The Most and Least Generous Strike Zones

On a few occasions over the winter, I theorized that we might be seeing the beginning of the end of pitch-framing value. It has nothing to do with the idea of an automated strike zone. Rather, I think there are two factors. One, umpires have an increasing awareness of framing reputation, and that can have effects, even if they’re not intended. And two, as teams develop and acquire better framers, that raises the floor, and in turn it raises the average, making it more difficult to stand out. You know — if everyone has a good framer, no one has a good framer. That sort of thing. I do genuinely think that we’re in a transition period.

But things are still transitioning. This is something that would play out over several seasons, not one or two. Framing is very much still alive, meaning the idea of differing strike zones is very much still alive. Fair? Unfair? Don’t know! But we’ve got numbers. Here come some early-season numbers.

This is something I write about a few times every year. So the posts are never original, but the information is always up to date. If you remember these posts from before, you can skip ahead. If you don’t, here’s the deal. For every team, it’s easy to see how many pitches they’ve thrown, and how many strikes they’ve generated. Yet using plate-discipline information available on FanGraphs, it’s also easy to calculate a total number of expected strikes. So you’re left with actual strikes and expected strikes. Differences are informative. A team with more strikes than expected strikes has worked with a favorable zone. A team with fewer strikes than expected strikes has worked with an unfavorable zone. You follow, because you are smart.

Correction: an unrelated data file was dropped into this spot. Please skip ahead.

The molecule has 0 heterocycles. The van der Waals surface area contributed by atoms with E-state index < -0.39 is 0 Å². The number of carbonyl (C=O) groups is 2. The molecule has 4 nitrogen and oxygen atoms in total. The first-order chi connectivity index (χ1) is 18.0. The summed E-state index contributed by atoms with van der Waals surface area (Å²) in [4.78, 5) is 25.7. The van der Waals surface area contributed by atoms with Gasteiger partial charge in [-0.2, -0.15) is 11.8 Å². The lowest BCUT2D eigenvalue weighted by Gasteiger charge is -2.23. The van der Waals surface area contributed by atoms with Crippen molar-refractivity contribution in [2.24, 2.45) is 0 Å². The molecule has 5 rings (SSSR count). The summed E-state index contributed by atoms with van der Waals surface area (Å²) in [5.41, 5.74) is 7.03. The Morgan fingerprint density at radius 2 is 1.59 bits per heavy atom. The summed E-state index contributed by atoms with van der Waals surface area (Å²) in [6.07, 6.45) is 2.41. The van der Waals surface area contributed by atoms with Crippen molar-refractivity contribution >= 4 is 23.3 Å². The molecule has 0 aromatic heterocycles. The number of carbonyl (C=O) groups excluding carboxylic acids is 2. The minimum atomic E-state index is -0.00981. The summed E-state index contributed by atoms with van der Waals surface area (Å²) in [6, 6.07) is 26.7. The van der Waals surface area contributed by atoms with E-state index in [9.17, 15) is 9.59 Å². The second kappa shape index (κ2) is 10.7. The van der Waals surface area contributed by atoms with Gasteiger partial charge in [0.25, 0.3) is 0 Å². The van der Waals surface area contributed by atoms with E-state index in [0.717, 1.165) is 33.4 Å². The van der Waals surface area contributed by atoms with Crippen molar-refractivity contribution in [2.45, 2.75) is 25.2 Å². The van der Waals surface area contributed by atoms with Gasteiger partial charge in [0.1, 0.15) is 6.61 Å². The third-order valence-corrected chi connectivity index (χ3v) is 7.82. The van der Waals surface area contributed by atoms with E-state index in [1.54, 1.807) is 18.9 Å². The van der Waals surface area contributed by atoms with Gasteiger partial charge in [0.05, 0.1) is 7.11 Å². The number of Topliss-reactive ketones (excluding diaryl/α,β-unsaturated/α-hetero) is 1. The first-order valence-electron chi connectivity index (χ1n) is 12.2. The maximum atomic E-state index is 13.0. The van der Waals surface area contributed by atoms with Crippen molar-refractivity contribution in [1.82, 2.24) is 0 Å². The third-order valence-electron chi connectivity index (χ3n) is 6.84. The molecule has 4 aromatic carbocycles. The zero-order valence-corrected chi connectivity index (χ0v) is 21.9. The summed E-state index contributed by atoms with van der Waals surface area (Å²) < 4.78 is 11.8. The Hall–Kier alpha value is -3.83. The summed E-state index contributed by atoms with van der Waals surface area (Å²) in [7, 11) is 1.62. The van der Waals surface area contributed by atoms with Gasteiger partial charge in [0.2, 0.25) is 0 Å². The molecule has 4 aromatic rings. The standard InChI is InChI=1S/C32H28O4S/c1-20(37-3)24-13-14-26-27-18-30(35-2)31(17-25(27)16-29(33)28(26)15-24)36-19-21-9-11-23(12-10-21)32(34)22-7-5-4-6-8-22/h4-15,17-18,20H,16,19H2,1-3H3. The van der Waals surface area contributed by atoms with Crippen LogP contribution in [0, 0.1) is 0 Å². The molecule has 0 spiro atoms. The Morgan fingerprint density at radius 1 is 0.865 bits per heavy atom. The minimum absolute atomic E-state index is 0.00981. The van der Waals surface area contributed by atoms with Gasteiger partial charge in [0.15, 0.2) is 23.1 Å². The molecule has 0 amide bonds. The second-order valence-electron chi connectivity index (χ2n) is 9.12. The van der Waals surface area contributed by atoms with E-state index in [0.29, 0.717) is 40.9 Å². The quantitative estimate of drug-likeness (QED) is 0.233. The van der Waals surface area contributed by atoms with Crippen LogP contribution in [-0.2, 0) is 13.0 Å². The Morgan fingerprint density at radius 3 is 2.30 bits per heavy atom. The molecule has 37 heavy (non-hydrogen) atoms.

A big chunk of this is about catcher framing. But you also have run-of-the-mill luck, and plus there’s pitcher identity to take into account. Some pitchers just earn better zones than others, typically because they possess better command. Now, these numbers aren’t perfect, because the PITCHf/x system isn’t perfect. So this isn’t gospel, but below are my results. To this point, the Astros have pitched to the most generous zone. The White Sox have pitched to the least generous zone. That already tells you this isn’t the most important thing in the world, but it’s definitely a thing in the world.